This morning we were called for a fainting, and we found this youngish guy sitting up, pale, sweaty, feeling lightheaded. He didn't want to go with us so we worked him up hoping to scare him into going. It didn't take much. We stood him up to do orthostatic BPs and he started to do the "duck and weave." We layed him down and he agreed to go with us. Then he fainted again, and started vomiting blood. Somehow I was alone with him at this point and was pulling him onto his side. One of the EMTs helped me, and another ran for suction. I won't lie, what he threw up was really gross. I got a whiff of the acrid blood/vomit smell and almost lost it myself. From here we got him out, started some huge IVs in him and went to the hospital.
I've lucked out, having critical patients without having to write the trip sheet about them.
Recently I had a patient with a spontaneous tension pneumo that wasn't far along enough for me to stick a needle in his chest. He got a chest tube instead. He wasn't even short of breath.
We had a patient with a PE (pulmonary embolism) who tried to do the right thing and see her general doctor for her chest pain, but was sent home with orders for an x-ray. When the pain worsened, she became worried and called us.
A COPD patient was tripoding, pursed lip breathing, using accessory muscles and generally having a bad time of it. On the way out of her house I saw a sign that read: "Harassing me about my smoking may be hazardous to your health." I laughed a little to myself becuse actually, no it won't. I did harass her about her smoking, ie; "You really need to stop smoking. Next time you could die." and she couldn't have hurt me if she tried. Come and get me. Case in point.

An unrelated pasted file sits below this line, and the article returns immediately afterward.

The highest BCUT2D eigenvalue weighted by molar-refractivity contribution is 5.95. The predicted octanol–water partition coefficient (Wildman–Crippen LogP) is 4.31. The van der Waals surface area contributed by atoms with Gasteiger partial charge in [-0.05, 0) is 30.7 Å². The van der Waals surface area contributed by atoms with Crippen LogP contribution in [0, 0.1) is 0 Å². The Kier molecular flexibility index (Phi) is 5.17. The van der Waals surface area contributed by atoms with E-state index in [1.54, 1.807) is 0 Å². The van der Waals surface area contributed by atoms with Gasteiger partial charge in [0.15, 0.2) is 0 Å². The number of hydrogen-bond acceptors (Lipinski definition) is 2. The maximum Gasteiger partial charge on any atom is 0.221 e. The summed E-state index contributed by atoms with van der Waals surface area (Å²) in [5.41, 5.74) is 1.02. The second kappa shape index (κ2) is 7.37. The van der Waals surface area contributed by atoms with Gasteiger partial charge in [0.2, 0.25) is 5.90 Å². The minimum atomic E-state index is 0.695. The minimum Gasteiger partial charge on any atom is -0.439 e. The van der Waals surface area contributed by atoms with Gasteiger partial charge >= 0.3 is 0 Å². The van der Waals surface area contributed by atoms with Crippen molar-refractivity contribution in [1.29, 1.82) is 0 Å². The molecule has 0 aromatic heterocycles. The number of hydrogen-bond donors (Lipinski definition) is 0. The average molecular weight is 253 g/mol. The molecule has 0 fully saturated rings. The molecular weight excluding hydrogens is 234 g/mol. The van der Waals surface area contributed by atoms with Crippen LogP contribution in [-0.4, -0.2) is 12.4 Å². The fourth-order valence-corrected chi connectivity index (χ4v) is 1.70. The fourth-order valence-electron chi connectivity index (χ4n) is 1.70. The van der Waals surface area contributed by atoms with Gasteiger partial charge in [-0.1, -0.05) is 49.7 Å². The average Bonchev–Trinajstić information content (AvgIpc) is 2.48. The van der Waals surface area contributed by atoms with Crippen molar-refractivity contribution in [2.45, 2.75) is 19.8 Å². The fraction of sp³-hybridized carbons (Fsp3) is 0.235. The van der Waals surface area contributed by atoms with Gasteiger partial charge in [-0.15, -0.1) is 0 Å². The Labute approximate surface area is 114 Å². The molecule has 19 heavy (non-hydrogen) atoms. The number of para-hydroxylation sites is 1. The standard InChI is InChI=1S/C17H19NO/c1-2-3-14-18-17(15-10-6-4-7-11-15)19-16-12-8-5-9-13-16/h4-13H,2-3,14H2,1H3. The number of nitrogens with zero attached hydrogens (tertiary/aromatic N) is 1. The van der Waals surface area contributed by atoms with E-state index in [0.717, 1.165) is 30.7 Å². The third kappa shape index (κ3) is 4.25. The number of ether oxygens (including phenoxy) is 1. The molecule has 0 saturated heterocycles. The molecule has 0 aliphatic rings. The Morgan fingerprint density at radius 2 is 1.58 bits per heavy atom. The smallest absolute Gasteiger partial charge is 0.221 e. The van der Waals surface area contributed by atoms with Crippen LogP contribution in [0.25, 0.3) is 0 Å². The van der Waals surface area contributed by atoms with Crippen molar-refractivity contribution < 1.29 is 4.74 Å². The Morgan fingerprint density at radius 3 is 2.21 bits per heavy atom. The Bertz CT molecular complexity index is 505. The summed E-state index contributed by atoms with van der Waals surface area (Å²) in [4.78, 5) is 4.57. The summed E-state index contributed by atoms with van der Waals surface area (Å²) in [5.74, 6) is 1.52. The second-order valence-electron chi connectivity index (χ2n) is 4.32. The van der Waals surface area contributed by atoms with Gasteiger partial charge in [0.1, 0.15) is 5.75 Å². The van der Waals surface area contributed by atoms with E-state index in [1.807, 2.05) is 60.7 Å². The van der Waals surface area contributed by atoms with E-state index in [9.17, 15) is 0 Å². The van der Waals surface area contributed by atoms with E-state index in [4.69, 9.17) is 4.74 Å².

I am only afraid of gas because I really couldn't drive any less than I already do. I walk to the grocery store and bike to the bank. And if it keeps raining, I'll kayak to church.
We met the ambulance on the road (a little rendezvous action), and as I walked toward it, I could see a semi frantic woman who had pulled her car over running across the busy street to join me. I stepped inside the ambo, and she followed me. Apparently she was a relative or something and as I was attempting to get report from the EMT she kept interrupting us. The patient was happily asleep and on some oxygen on at that point.